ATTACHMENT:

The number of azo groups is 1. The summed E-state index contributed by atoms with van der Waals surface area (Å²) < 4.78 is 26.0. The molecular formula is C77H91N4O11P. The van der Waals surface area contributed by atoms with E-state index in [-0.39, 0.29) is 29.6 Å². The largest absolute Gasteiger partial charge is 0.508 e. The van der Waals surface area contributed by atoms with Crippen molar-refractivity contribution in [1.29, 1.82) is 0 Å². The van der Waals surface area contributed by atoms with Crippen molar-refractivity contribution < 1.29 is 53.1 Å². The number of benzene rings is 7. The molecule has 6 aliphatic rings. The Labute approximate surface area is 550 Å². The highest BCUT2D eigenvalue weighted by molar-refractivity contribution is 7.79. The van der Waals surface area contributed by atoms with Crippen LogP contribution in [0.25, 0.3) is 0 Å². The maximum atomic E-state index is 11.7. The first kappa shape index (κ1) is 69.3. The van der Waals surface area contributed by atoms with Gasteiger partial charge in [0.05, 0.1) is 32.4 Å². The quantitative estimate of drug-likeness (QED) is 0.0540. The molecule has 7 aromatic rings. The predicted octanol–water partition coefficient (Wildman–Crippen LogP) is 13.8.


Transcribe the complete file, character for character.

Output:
The number of azo groups is 1. The summed E-state index contributed by atoms with van der Waals surface area (Å²) < 4.78 is 26.0. The molecular formula is C77H91N4O11P. The van der Waals surface area contributed by atoms with E-state index in [-0.39, 0.29) is 29.6 Å². The largest absolute Gasteiger partial charge is 0.508 e. The van der Waals surface area contributed by atoms with Crippen molar-refractivity contribution in [1.29, 1.82) is 0 Å². The van der Waals surface area contributed by atoms with Crippen molar-refractivity contribution < 1.29 is 53.1 Å². The number of benzene rings is 7. The molecule has 6 aliphatic rings. The Labute approximate surface area is 550 Å². The highest BCUT2D eigenvalue weighted by molar-refractivity contribution is 7.79. The van der Waals surface area contributed by atoms with Crippen LogP contribution in [0.25, 0.3) is 0 Å². The maximum atomic E-state index is 11.7. The first kappa shape index (κ1) is 69.3. The van der Waals surface area contributed by atoms with Gasteiger partial charge in [0.05, 0.1) is 32.4 Å². The quantitative estimate of drug-likeness (QED) is 0.0540. The molecule has 7 aromatic rings. The predicted octanol–water partition coefficient (Wildman–Crippen LogP) is 13.8.